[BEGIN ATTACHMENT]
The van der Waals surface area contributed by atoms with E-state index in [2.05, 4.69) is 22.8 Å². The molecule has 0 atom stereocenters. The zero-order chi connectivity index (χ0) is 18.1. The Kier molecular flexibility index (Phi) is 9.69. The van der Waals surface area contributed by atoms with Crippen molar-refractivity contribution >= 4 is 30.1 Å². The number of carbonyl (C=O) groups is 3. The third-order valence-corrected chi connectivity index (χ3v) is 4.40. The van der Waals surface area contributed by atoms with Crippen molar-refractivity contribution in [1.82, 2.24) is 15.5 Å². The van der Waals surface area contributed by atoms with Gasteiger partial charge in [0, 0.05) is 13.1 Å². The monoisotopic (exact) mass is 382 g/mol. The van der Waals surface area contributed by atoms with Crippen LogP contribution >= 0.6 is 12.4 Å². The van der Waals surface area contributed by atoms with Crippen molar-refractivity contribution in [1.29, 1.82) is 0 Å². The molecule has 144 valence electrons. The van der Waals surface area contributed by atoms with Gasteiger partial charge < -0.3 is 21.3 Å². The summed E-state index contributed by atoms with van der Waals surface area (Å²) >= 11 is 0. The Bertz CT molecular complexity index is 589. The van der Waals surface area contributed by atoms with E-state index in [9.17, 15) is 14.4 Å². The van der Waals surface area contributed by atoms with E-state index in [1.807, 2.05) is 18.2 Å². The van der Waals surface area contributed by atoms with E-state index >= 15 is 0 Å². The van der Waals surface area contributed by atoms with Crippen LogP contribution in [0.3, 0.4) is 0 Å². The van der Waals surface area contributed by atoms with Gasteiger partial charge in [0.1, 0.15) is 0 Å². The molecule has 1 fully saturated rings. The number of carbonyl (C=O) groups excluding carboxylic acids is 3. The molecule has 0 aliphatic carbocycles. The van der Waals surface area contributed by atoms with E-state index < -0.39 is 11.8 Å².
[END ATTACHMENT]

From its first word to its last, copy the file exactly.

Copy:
The van der Waals surface area contributed by atoms with E-state index in [2.05, 4.69) is 22.8 Å². The molecule has 0 atom stereocenters. The zero-order chi connectivity index (χ0) is 18.1. The Kier molecular flexibility index (Phi) is 9.69. The van der Waals surface area contributed by atoms with Crippen molar-refractivity contribution >= 4 is 30.1 Å². The number of carbonyl (C=O) groups is 3. The third-order valence-corrected chi connectivity index (χ3v) is 4.40. The van der Waals surface area contributed by atoms with Crippen molar-refractivity contribution in [1.82, 2.24) is 15.5 Å². The van der Waals surface area contributed by atoms with Gasteiger partial charge in [0, 0.05) is 13.1 Å². The monoisotopic (exact) mass is 382 g/mol. The van der Waals surface area contributed by atoms with Crippen LogP contribution >= 0.6 is 12.4 Å². The van der Waals surface area contributed by atoms with Crippen molar-refractivity contribution in [1.29, 1.82) is 0 Å². The molecule has 144 valence electrons. The van der Waals surface area contributed by atoms with Gasteiger partial charge < -0.3 is 21.3 Å². The summed E-state index contributed by atoms with van der Waals surface area (Å²) >= 11 is 0. The Bertz CT molecular complexity index is 589. The van der Waals surface area contributed by atoms with E-state index in [9.17, 15) is 14.4 Å². The van der Waals surface area contributed by atoms with E-state index in [1.807, 2.05) is 18.2 Å². The van der Waals surface area contributed by atoms with E-state index >= 15 is 0 Å². The van der Waals surface area contributed by atoms with Crippen LogP contribution in [0.3, 0.4) is 0 Å². The van der Waals surface area contributed by atoms with Gasteiger partial charge in [0.1, 0.15) is 0 Å². The molecule has 1 fully saturated rings. The number of carbonyl (C=O) groups excluding carboxylic acids is 3. The molecule has 0 aliphatic carbocycles. The van der Waals surface area contributed by atoms with E-state index < -0.39 is 11.8 Å².